Intro by Maria
If I were to ask you what the greatest animated feature of our time is, what would you say? Would you travel back to the 1930s, when Snow White, which was the first full-length animated feature, was released? Or maybe you would list a Pixar film like Toy Story or Finding Nemo? Perhaps you’re a sucker for animated movies that tug on your heartstrings, like Up? Which I don’t blame you for. I mean, Up must be the only movie that can make anyone cry—even me.
But how about if I told you that the greatest animated feature of our time is a Japanese one called Spirited Away? Maybe you’ve never heard of this film, and maybe you have, but the film was released in 2001 in Japan and then in 2002 in the United States by Disney. It was the creation of the director Hayao Miyazaki’s film studio called Studio Ghibli (which you can listen to Brandon and me mispronounce and get confused about throughout the entire podcast). By the way, I looked it up. The Italian way to pronounce it, which I suppose I should know as I am an Americanized version of Italian, is gib-lee, but the way Miyazaki pronounces it is jib-lee, so I’m going to go with that.
No matter how you pronounce it, Studio Ghibli is known for its animated feature films that are mostly hand drawn and fantastical. The films I’ve seen—which are this one (Spirited Away), Princess Mononoke, Ponyo, Howl’s Moving Castle, and My Neighbor Totoro—have always been a journey into the imagination, usually focusing on a young protagonist discovering new worlds or saving old ones. And if we’re keeping count, I’ve seen a total of 5 Studio Ghibli films, not 4 as I do claim in the podcast.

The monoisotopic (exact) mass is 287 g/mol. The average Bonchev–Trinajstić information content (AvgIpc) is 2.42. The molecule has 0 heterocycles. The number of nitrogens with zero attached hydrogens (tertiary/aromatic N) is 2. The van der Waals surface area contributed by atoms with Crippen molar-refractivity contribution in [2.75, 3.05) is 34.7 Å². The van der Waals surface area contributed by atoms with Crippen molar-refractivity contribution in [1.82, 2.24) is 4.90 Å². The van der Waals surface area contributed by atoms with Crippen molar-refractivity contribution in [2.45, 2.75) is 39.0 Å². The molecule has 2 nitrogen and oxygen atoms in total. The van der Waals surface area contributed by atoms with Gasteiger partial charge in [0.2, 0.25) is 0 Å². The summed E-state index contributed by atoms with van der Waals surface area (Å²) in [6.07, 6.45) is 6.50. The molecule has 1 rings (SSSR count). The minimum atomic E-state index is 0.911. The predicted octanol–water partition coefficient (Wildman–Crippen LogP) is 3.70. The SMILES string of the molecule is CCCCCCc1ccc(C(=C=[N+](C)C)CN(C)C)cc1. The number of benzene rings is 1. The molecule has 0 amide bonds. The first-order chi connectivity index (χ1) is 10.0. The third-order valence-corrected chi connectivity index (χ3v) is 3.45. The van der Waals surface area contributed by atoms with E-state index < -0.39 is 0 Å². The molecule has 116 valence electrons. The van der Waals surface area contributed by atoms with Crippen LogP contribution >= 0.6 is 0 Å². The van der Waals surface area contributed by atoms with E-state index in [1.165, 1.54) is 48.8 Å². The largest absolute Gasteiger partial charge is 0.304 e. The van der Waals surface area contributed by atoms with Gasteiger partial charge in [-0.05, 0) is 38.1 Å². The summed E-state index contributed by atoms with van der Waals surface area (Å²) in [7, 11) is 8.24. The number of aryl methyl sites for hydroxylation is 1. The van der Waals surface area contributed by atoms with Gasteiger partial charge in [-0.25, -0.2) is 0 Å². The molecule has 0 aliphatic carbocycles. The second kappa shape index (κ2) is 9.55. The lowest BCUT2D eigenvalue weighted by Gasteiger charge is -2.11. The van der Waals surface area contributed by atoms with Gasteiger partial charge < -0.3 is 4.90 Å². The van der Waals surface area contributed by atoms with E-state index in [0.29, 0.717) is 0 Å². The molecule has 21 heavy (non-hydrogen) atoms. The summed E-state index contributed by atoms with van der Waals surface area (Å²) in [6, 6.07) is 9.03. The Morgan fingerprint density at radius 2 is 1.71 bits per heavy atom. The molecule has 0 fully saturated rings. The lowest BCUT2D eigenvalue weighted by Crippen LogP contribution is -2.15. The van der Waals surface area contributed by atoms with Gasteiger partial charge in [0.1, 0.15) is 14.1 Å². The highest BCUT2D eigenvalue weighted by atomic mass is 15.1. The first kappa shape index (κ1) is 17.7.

Spirited Away is about 10-year-old Chihiro, who is driving with her parents to start a new life in a new house. They stop along the way and literally go through a tunnel—I mean, how obvious can we get with the metaphors?—to a new world. At first, it looks like an abandoned amusement park, but as Chihiro’s family eats themselves until they are literally pigs, Chihiro realizes she’s not in Kansas anymore (even if Brandon’s there). She’s entered a place where spirits go to relax: a bath house—somewhere every 10-year-old girl should be, right?
Ubaba, the bathhouse witch, forces her to grow up and enter adulthood so that she may save her parents and return home. During her journey into adolescence, the film shows us just how greedy adults are, and how some spirits like to eat them. Oh, and did we mention that Chihiro’s love interest is a river spirit dragon named Haku? Ah, yes. All these journeys, including my imitation of the musical score, and more wait for us as we enter into our first-ever Peculiar Picture Show podcast.